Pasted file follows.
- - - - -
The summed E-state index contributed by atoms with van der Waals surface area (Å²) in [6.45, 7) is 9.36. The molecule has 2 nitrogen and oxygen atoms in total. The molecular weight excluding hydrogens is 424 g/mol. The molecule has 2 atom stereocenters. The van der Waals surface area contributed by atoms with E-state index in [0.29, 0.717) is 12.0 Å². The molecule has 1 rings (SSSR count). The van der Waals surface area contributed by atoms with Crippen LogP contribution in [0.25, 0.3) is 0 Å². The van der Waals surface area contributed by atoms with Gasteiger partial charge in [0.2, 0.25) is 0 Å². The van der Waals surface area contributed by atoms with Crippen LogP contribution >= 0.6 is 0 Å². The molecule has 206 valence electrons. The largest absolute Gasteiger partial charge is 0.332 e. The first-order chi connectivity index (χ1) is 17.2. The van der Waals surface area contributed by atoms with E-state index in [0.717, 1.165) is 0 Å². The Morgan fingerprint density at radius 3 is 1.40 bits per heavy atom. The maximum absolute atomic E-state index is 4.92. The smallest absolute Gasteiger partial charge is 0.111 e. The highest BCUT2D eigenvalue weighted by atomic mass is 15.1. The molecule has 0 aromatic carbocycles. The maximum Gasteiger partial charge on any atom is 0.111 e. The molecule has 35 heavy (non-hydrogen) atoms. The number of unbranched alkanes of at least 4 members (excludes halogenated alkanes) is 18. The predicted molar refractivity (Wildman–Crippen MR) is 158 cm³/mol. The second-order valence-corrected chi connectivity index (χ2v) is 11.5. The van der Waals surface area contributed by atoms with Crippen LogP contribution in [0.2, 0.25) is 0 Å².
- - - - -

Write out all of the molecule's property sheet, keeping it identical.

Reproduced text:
The summed E-state index contributed by atoms with van der Waals surface area (Å²) in [6.45, 7) is 9.36. The molecule has 2 nitrogen and oxygen atoms in total. The molecular weight excluding hydrogens is 424 g/mol. The molecule has 2 atom stereocenters. The van der Waals surface area contributed by atoms with E-state index in [0.29, 0.717) is 12.0 Å². The molecule has 1 rings (SSSR count). The van der Waals surface area contributed by atoms with Crippen LogP contribution in [0.25, 0.3) is 0 Å². The van der Waals surface area contributed by atoms with Gasteiger partial charge in [0.2, 0.25) is 0 Å². The van der Waals surface area contributed by atoms with Crippen LogP contribution >= 0.6 is 0 Å². The molecule has 206 valence electrons. The largest absolute Gasteiger partial charge is 0.332 e. The first-order chi connectivity index (χ1) is 17.2. The van der Waals surface area contributed by atoms with E-state index in [0.717, 1.165) is 0 Å². The Morgan fingerprint density at radius 3 is 1.40 bits per heavy atom. The maximum absolute atomic E-state index is 4.92. The smallest absolute Gasteiger partial charge is 0.111 e. The highest BCUT2D eigenvalue weighted by atomic mass is 15.1. The molecule has 0 aromatic carbocycles. The maximum Gasteiger partial charge on any atom is 0.111 e. The molecule has 35 heavy (non-hydrogen) atoms. The number of unbranched alkanes of at least 4 members (excludes halogenated alkanes) is 18. The predicted molar refractivity (Wildman–Crippen MR) is 158 cm³/mol. The second-order valence-corrected chi connectivity index (χ2v) is 11.5. The van der Waals surface area contributed by atoms with Crippen LogP contribution in [0.2, 0.25) is 0 Å².